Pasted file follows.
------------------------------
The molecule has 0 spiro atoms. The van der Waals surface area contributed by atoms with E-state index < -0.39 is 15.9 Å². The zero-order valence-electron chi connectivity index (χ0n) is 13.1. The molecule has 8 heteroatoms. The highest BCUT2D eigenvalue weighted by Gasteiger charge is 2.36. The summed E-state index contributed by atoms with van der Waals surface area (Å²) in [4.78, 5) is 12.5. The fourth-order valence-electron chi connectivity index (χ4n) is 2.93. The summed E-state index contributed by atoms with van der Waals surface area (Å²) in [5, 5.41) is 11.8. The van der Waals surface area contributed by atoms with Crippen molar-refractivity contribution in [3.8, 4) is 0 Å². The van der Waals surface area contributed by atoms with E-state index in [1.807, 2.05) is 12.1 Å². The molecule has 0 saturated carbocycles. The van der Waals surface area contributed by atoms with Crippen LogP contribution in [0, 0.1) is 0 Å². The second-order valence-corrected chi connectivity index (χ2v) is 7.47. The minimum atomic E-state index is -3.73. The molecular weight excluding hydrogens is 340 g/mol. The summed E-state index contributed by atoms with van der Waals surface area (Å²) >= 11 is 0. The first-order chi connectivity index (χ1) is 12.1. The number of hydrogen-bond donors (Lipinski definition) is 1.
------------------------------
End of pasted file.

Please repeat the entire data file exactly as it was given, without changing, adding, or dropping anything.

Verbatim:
The molecule has 0 spiro atoms. The van der Waals surface area contributed by atoms with E-state index < -0.39 is 15.9 Å². The zero-order valence-electron chi connectivity index (χ0n) is 13.1. The molecule has 8 heteroatoms. The highest BCUT2D eigenvalue weighted by Gasteiger charge is 2.36. The summed E-state index contributed by atoms with van der Waals surface area (Å²) in [4.78, 5) is 12.5. The fourth-order valence-electron chi connectivity index (χ4n) is 2.93. The summed E-state index contributed by atoms with van der Waals surface area (Å²) in [5, 5.41) is 11.8. The van der Waals surface area contributed by atoms with Crippen molar-refractivity contribution in [3.8, 4) is 0 Å². The van der Waals surface area contributed by atoms with E-state index in [1.807, 2.05) is 12.1 Å². The molecule has 0 saturated carbocycles. The van der Waals surface area contributed by atoms with Crippen LogP contribution in [0, 0.1) is 0 Å². The second-order valence-corrected chi connectivity index (χ2v) is 7.47. The minimum atomic E-state index is -3.73. The molecular weight excluding hydrogens is 340 g/mol. The summed E-state index contributed by atoms with van der Waals surface area (Å²) >= 11 is 0. The first-order chi connectivity index (χ1) is 12.1. The number of hydrogen-bond donors (Lipinski definition) is 1.